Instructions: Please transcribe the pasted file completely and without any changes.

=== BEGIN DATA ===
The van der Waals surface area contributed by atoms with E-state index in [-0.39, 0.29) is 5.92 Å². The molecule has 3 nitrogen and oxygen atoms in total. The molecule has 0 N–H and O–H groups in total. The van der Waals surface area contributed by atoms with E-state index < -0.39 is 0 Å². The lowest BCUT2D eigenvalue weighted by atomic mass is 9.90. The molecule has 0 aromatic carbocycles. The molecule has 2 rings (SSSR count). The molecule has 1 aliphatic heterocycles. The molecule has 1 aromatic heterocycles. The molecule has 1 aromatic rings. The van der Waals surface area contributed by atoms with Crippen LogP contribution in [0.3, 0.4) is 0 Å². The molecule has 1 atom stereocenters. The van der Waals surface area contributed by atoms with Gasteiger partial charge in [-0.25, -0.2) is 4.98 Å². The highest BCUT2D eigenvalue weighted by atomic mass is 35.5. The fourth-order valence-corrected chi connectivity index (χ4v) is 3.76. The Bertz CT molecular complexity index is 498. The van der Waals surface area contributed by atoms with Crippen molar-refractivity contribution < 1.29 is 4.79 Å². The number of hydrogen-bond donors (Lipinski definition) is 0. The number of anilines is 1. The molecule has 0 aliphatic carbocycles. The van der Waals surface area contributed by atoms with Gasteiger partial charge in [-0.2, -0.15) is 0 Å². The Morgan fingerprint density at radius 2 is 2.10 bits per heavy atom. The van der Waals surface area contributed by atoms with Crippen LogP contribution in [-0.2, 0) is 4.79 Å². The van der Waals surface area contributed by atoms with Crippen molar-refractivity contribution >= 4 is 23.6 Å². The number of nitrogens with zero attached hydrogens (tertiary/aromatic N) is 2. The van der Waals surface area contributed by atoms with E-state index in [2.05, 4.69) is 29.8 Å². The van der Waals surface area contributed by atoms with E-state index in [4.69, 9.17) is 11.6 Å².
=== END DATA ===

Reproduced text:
The van der Waals surface area contributed by atoms with E-state index in [-0.39, 0.29) is 5.92 Å². The molecule has 3 nitrogen and oxygen atoms in total. The molecule has 0 N–H and O–H groups in total. The van der Waals surface area contributed by atoms with E-state index < -0.39 is 0 Å². The lowest BCUT2D eigenvalue weighted by atomic mass is 9.90. The molecule has 0 aromatic carbocycles. The molecule has 2 rings (SSSR count). The molecule has 1 aliphatic heterocycles. The molecule has 1 aromatic heterocycles. The molecule has 1 aromatic rings. The van der Waals surface area contributed by atoms with Crippen LogP contribution in [0.3, 0.4) is 0 Å². The molecule has 1 atom stereocenters. The van der Waals surface area contributed by atoms with Gasteiger partial charge in [-0.25, -0.2) is 4.98 Å². The highest BCUT2D eigenvalue weighted by atomic mass is 35.5. The fourth-order valence-corrected chi connectivity index (χ4v) is 3.76. The Bertz CT molecular complexity index is 498. The van der Waals surface area contributed by atoms with Crippen molar-refractivity contribution < 1.29 is 4.79 Å². The number of hydrogen-bond donors (Lipinski definition) is 0. The number of anilines is 1. The molecule has 0 aliphatic carbocycles. The van der Waals surface area contributed by atoms with Gasteiger partial charge in [-0.2, -0.15) is 0 Å². The Morgan fingerprint density at radius 2 is 2.10 bits per heavy atom. The van der Waals surface area contributed by atoms with Crippen LogP contribution in [-0.2, 0) is 4.79 Å². The van der Waals surface area contributed by atoms with Crippen molar-refractivity contribution >= 4 is 23.6 Å². The number of nitrogens with zero attached hydrogens (tertiary/aromatic N) is 2. The van der Waals surface area contributed by atoms with E-state index in [2.05, 4.69) is 29.8 Å². The van der Waals surface area contributed by atoms with E-state index in [4.69, 9.17) is 11.6 Å².